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The group African American Philanthropy in Action formed a little over a year ago, made up of lawyers, businessmen, entrepreneurs and community leaders who pool donations together and decide together where the funds will be put to best use. The Charleston Gazette says less than a year after it began fundraising, AAPA has accrued more than $16,000 That's an amount that would normally take two or three years to raise for similar groups. The AAPA plans to give a $5,000 grant to a local nonprofit group, and they're taking applications until Nov. 1. To apply, visit www.tgkvf.org.
A man who was retried and found guilty of murder in his girlfriend's shooting death after an appellate court threw out his original conviction will argue in court today that because of double jeopardy protections, he should be freed. Robert Frazier was tried in 2010 on charges that he murdered his live-in girlfriend, Kathryn Smith, at their home near Huntington. Frazier claimed innocence, arguing that he and Smith had been fighting, that Smith aimed a shotgun at him, and that she was accidentally shot in the face when he tried to wrestle the weapon from her. His murder conviction was overturned in 2010 and retried in 2013, and convicted again. Today in West Virginia's Supreme Court of Appeals, Frazier - represented by Kanawha County Deputy Public Defender Crystal L. Walden - will argue that the retrial amounted to double jeopardy and that his second conviction should also be overturned. The double jeopardy principal prevents defendants from being tried for the same crime twice.
It's been a year since financial trouble led to the Putnam County Health Department to lay off all of it's staff, but things have improved since then. Now the agency may get a new full-time manager of day-to-day operations. Lolita Kirk has been dividing her time as local health administrator for both the Kanawha-Charleston and Putnam health departments since the layoffs, and the Charleston Gazette reports the new manager position will be posted for applicants next week. The new administrator could be hired by the end of the year. The position will report directly to Dr. Rahul Gupta, the health officer and executive director for both the Putnam and Kanawha-Charleston departments.
Hospitals are double checking their emergency preparedness plans to know how to handle a possible ebola patient if one should need treatment. Cabell Huntington Hospital, Charleston Area Medical Center, King's Daughters Medical Center, and St. Mary's Medical Center all have plans in place to deal with an infectious outbreak. CAMC posted on its Facebook page in August that it has a special ICU designated to care for that person, and there's a team that has volunteered to take care of that patient. There's currently one ebola patient in Nebraska, and one in Dallas, and hospitals across the country are making sure they're prepared, at the advice of the CDC.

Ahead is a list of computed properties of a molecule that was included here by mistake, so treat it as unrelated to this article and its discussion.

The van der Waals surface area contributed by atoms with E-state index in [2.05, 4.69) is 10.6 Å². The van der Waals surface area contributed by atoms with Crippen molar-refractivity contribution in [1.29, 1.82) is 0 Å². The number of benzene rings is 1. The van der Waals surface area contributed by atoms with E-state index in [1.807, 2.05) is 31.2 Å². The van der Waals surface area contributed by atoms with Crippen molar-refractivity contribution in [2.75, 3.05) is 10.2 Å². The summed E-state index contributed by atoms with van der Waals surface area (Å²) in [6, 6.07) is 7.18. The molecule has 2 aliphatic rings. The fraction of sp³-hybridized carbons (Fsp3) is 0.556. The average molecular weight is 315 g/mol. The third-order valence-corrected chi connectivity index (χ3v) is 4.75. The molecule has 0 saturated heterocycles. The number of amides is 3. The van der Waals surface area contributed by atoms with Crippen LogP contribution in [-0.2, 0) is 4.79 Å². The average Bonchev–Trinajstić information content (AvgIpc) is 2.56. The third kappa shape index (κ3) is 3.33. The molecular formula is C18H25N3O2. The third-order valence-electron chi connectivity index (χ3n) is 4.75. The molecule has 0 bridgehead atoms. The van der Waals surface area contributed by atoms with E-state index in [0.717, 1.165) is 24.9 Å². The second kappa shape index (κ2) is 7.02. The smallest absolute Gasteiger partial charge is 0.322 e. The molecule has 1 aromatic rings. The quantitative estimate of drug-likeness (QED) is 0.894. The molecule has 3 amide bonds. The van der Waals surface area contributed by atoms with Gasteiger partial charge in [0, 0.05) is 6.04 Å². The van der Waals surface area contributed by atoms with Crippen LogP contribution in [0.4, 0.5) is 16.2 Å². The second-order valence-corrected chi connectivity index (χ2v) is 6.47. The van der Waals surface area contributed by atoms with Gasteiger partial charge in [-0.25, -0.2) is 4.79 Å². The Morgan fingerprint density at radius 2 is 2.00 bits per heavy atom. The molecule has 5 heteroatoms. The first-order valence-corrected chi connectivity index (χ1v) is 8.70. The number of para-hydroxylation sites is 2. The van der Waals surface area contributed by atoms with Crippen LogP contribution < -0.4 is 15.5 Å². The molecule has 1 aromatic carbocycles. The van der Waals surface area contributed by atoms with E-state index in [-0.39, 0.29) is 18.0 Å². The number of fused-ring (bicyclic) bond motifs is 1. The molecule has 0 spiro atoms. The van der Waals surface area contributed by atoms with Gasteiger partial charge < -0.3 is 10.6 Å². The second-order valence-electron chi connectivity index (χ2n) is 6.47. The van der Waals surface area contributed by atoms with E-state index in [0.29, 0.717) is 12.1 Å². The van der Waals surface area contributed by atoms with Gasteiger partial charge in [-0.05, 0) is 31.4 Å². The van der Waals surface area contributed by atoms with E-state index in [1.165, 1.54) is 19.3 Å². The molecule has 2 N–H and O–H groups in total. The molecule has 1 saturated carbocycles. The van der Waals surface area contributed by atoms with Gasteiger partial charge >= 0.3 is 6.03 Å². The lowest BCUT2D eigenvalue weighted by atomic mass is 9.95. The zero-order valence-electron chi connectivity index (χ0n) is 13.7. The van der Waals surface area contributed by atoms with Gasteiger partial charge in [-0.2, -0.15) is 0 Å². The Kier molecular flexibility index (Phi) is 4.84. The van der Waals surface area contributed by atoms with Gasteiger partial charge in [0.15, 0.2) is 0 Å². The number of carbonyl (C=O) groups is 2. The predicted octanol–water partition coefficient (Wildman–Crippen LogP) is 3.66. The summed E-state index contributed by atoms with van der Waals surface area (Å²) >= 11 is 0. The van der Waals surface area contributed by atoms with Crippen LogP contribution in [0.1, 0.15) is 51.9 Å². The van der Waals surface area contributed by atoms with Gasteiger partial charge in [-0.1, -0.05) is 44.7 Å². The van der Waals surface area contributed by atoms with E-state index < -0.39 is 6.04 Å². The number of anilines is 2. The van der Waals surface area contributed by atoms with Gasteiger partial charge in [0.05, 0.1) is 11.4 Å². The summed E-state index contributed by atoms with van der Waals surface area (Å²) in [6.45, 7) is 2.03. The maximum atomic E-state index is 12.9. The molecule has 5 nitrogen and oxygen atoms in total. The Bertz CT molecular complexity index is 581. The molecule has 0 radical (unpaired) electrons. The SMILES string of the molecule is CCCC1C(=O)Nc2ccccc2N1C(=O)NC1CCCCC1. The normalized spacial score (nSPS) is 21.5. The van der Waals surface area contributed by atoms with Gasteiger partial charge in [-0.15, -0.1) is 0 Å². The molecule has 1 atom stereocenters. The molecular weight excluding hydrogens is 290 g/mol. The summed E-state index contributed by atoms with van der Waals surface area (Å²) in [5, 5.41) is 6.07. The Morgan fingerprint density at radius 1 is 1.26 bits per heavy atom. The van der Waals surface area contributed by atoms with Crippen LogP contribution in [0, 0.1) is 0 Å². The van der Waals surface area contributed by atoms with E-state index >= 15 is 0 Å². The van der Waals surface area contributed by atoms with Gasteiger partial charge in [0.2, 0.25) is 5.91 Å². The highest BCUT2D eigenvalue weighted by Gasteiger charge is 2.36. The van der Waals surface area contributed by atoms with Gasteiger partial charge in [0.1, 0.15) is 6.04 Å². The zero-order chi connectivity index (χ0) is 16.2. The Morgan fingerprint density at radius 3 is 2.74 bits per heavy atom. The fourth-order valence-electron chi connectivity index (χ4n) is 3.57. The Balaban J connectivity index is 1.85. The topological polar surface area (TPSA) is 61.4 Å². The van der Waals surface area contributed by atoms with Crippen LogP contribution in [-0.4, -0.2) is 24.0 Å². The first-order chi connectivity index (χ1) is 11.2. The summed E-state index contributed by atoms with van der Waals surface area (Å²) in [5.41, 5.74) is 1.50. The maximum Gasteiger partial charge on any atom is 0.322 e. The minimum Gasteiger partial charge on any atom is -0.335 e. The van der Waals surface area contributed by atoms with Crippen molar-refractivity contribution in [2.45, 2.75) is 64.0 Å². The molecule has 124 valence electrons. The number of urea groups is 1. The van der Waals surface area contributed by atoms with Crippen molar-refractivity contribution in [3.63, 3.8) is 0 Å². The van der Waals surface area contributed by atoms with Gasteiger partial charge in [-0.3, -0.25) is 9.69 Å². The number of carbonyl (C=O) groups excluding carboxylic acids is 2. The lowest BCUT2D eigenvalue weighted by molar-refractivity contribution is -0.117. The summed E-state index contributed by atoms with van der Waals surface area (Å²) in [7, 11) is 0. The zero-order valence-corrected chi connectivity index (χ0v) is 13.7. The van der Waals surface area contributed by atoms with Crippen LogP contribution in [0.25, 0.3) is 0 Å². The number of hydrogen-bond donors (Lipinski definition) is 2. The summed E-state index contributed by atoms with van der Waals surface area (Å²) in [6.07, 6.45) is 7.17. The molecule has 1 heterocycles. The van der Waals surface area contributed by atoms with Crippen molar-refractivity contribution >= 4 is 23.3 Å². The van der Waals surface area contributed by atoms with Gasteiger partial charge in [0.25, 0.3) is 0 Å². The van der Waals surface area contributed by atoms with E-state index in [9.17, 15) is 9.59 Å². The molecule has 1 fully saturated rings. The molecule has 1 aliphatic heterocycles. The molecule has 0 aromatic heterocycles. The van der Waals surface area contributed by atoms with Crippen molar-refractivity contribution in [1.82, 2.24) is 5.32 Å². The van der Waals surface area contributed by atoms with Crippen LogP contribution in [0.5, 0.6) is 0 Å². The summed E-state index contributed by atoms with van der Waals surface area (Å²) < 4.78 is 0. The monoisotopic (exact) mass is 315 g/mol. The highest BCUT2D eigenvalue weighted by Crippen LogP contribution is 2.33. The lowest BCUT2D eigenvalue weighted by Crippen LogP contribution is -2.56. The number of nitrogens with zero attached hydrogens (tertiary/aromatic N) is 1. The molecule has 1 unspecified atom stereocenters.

A recent advertising campaign is sparking a large uptick in unclaimed property claims in West Virginia. State Treasurer John Perdue's Unclaimed Property Division wrapped up its most recent campaign Friday, and the campaign led to increased phone and online activity from those seeking to see if they have unclaimed property. The treasurer's office also made plans to hold another online auction of items left behind in safe deposit boxes or items seized in law enforcement arrests. The most recent auction runs until Oct. 23.
West Virginia State University has raised more than $10 million as part of its first-ever capital campaign. The campaign was launched in 2010 but has since been re-launched upon the hiring of president Brian Hemphill. The Charleston Gazette reports the school in Institute also has set a new fundraising goal of $18 million by the year 2017. Funds go toward scholarships, academic programs, faculty support, campus improvements and other initiatives.
State regulators are being asked to approve a settlement about the transfer of an American Electric Power plant to a subsidiary. AEP wants to transfer partial ownership of the Mitchell Power Plant near Moundsville to Wheeling Power. The transfer had drawn opposition from consumer watchdogs and energy-efficiency advocates. The Charleston Gazette says that the parties filed a notice of the settlement last week with the Public Service Commission and asked for approval. Under the proposed settlement, AEP would increase spending on energy-efficiency programs.
West Virginia isn't rock bottom, but it's close, according to a new report. West Virginia ranked fourth-worst when 24/7 Wall St. rated states on quality of life. Arkansas, Alabama, and Mississippi fare worse than West Virginia. The report puts equal weight on nine factors that contribute to well-being. West Virginia had the worst score in the US for health, a high poverty rate, low voter turnout and with an undesirable homicide rate.
West Virginia’s own Bill Withers is on the list of nominees that has a shot at getting into the Rock and Roll Hall of Fame. It’s Withers’ first nomination into the Rock and Roll Hall of Fame. He's from Slab Fork, near Beckley, and if he gets in, he will be the fourth West Virginian to do it. The final nominees will be announced in December, and you can vote now in a special fan voting section at http://rockhall.com/voting/2015-rock-hall-nominees-fan-vote/. One of Withers' biggest hits was "Lean On Me."
Several flights from Charleston to Orlando have been cancelled, leaving passengers wondering how they're going to get there. People Express had a contract with Vision Air for 3 airplanes, but Vision Air only gave the company two planes. WCHS TV reports one of those planes had engine trouble, and the other is not working after a truck bumped into it. Refunds are on the way for those that had flights booked on People Express, and that could take 5 or 6 business days. Flights should resume in November.